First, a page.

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Cycling

When I was at university, I can’t ever recall discussing cycling or any other “fixed foot” sports when it came to foot function. As you can then imagine, I felt totally in the dark when I first started working as a Ski Podiatrist for one of the UK’s biggest skiing retailers. It was a new concept for them too, but I had no template and no-one teaching me. What I did have though was a couple of ski seasons under my belt, a good knowledge of ski boots and how they fitted, patience to think about the foot’s function in a fixed environment and eventually, enough clients to develop the protocol for testing and treatment. Let’s just say that I had an interesting first season.

You might be a little confused as to why I relate cycling to skiing. However, both cycling shoes and ski boots have a rigid sole which means that the feet remain fixed and function in a similar way. Sure, the similarities start to differ from there but none-the-less, their origins are rooted together.

Over the years I’ve had the opportunity to meet and work with a lot of quality bike fitters. I’ve often said that bike fitting is a collaboration of art and science as it’s so much more than just interpreting the numbers. Despite the level and quality of the service though, the one thing I consistently see is a nervousness or simplicity when it comes to assessing the foot. I see this has two reasons. Firstly, the foot is complex and understandably daunting. Secondly though, if the options for “correcting” foot function are limited to those products available to the fitter only there and then (via prefabricated arch supports, heat moulded insoles or wedges), then I totally understand when the box has been ticked and it’s time to move on. However, we are talking about the body’s foundation on the bike. It’s the contact point with the greatest potential to gain or lose power than anywhere else. Simply put, if your house was built on a wobbly surface, would you skip the levelling, compacting and reinforcing of the ground to build the foundation upon first? Or would you just push ahead with the project and figure out the adjustments later? It might well be feasible to make some changes later on but at what cost. Just your time and money of multiple sessions to adjust your bike fit? What if I also mentioned sacrificing comfort and power…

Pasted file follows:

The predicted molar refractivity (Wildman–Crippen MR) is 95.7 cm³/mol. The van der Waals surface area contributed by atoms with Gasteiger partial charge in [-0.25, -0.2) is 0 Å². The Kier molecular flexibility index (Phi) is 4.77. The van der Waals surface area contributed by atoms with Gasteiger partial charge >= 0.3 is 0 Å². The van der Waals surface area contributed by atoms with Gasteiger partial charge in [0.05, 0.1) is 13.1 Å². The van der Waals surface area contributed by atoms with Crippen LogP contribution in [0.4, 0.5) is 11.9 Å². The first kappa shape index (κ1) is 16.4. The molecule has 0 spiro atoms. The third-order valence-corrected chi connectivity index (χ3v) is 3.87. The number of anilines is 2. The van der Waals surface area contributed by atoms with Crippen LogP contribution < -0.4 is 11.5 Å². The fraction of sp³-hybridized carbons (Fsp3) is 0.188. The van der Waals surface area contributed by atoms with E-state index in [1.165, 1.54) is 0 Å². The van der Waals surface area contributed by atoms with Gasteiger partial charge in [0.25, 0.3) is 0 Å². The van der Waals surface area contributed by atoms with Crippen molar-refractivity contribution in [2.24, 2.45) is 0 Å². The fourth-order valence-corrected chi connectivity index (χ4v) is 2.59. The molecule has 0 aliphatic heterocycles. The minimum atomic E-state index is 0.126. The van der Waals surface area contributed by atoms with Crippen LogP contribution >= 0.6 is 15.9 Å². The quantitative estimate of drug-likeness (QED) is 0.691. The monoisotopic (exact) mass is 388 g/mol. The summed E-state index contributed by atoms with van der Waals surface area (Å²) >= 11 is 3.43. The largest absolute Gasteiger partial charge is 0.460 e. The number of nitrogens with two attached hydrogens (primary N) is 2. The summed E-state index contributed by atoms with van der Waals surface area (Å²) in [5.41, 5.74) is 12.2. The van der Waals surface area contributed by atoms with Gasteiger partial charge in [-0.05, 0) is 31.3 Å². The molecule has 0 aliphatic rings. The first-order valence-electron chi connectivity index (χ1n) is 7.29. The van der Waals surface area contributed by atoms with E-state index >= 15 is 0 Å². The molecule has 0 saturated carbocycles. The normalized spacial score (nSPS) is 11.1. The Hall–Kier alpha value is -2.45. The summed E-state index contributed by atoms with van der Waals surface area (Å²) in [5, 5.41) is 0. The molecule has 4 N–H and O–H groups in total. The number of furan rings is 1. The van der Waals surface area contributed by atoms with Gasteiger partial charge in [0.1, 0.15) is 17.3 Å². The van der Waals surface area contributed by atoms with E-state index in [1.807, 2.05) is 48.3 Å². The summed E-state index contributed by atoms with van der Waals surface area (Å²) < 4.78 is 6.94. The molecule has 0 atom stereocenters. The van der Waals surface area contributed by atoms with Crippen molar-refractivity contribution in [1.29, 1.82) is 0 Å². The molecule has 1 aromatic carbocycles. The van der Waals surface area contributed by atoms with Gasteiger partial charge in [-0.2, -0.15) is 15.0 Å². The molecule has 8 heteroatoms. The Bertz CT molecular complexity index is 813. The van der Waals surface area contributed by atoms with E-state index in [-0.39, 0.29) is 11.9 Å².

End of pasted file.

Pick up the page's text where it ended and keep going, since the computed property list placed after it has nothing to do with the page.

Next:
Of the three contact areas on the bike, the foot-shoe-cleat-pedal interface is more than just a mouthful to say. So, let’s first consider the huge number of variables that region can have on face value alone…

  1. The Foot – No two feet are the same and there’s a low percentage of biomechanically efficient feet in the population. Also, your current foot shape isn’t what you were born with but rather what’s also happened to that same foot over time. Therefore, it’s highly likely that without support, your foot is losing power or rather not maximising its potential power output.
  2. The Shoe – A shoe can have all the features in the world but if it doesn’t fit your foot, there’s no point having it. Each brand’s USP isn’t just their logo or visual design but how the shoe is built in terms of its width, depth, last as well as its strength on both the upper and the sole. If the shoe doesn’t fit like an extension of your body, then it’s probably not worth the price you paid for it. (Click on the links to read more about my shoe reviews, whether Size… or the Last Matters? or to learn Shoe Fitting 101.